The great beneficiary is all Australians, not just those who are directly supported by these measures, but those companies who now benefit from those skills and those trades. And as we go into the Budget this year, in just a couple of days’ time, and the Treasurer outlines the measures in the budget, this is a key part of what we're seeking to do. The Budget is all about ensuring we deal with those immediate cost of living pressures, which Australians are feeling all around the country because of what we're seeing in Ukraine, the impacts on, on fuel prices. We know this is biting and that we've done the homework and spent the time to get the right design on the packages to support Australians right now when it comes to cost of living pressures. The Budget is also about our ongoing and successful economic plan that deals with the challenges into the future, like the measures we are announcing here today, backing apprentices, backing skills, backing trades, backing small businesses. 

But it's also about guaranteeing record investment in the essential services that Australians rely on, and in particular today we've been talking about in other places the listing of new medicines on the Pharmaceutical Benefits Scheme that are a life- changing event for people with cystic fibrosis. Absolutely enormously essential medicines, and we achieve that by having a strong economy and fourthly the Budget will be continuing to ensure that our plan to keep Australians safe by investing in the security and defence of Australia remains at record levels. And all this is achieved by having a strong economy because a strong economy means a stronger future, and that's what this year's Budget is all about. And with that, I'll pass you on to Minister Robert. 

THE HON. STUART ROBERT MP, MINISTER FOR EMPLOYMENT, WORKFORCE, SKILLS, SMALL AND FAMILY BUSINESS: Yeah, thanks PM. It's great to be in Perth. Kristy, lovely to once again join you and of course, my great mate, Steve and to thank you for the work you've done and great to be at Sanwell. I thank Brendan, the CEO here and of course, Ben, who's the head of MPA skills, where so many of the apprentices are. The Morrison government truly is the best friend that tradies have ever had. The Boosting Apprenticeship Commencement Program has seen over 350,000 apprentices and trainees come in to that area of skill and importantly, over 220,000 trade apprentices in trades like plumbing that we're seeing here today. That program was ending in four days. Today, of course, we're announcing we will extend the very successful Boosting Apprenticeship Commencement through to the end of this financial year, to 30th of June. And, of course, the Completing Apprenticeship Commencement, which provides 10 per cent of the wage in the second year and five per cent in the first year, and the Boosting Apprenticeship Commencement announcement today. The federal government is partnering with industries and businesses just like Sanwell and providing 50 per cent of the first wage for first year wage and that'll extend right through to the 30th of June. It gives businesses more time now to bring on apprentices. We believe 35,000 extra apprentices will commence under this program between now and the 30th of June to take the numbers to 385,000 apprentices and trainees at the Boosting Apprenticeship Commencement Program has put. Right here in the seat of Swan there's 2,400 trade apprentices, the highest number in recorded history right now because of what the Morrison government has done backing in Australia's young men and women, backing in women into non-traditional trades, backing in great young men like Drew from Indigenous communities, from country who want to get a trade and get ahead. Now the Budget on Tuesday night will talk through the government's next steps post 30 June on exactly how we'll continue to lock in the great benefits of what we've done. But employers have got an extra three months now to get those young Australians, to get mature age Australians, to get women from non-traditional trades, to get people into trades and give them the opportunities they need, it's a great announcement Prime Minister.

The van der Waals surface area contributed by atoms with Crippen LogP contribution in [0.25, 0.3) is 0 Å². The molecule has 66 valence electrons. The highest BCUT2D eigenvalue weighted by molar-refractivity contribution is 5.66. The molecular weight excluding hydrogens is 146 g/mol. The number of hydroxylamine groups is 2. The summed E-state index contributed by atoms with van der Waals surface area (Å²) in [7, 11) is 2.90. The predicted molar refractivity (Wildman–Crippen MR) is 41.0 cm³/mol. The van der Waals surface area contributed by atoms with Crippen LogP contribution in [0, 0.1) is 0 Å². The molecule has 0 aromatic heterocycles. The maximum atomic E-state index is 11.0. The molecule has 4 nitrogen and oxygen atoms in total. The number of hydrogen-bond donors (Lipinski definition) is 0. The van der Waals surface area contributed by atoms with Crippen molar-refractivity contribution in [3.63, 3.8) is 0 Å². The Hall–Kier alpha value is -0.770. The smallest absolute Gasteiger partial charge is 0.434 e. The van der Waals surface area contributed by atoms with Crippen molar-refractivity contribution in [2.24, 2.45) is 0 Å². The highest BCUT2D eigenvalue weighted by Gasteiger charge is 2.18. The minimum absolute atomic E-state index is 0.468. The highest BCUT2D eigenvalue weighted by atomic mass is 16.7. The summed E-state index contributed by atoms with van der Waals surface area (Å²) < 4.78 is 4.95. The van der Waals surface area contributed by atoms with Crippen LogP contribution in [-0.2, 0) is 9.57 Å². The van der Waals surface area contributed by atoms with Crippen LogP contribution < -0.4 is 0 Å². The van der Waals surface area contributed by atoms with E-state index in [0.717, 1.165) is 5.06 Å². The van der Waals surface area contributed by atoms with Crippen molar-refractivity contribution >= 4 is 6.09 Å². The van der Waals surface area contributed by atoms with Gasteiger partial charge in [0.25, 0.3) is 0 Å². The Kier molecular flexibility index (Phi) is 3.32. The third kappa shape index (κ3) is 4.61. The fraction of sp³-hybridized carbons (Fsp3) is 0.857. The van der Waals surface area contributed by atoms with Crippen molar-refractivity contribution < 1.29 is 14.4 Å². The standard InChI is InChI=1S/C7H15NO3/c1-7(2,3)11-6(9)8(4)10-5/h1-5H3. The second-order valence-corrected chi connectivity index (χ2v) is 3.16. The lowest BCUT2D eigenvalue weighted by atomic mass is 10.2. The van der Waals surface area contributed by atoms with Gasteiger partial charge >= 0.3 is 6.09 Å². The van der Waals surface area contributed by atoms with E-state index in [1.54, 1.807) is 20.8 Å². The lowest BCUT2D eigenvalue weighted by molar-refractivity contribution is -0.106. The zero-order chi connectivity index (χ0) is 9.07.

PRIME MINISTER: Thank you. Happy to take some questions. 

JOURNALIST: Prime Minister, you've flagged cost of living relief in the Budget. 

PRIME MINISTER: Yes. 

JOURNALIST: What good will one-off payments do for low and middle-income earners once inflation kicks up later this year?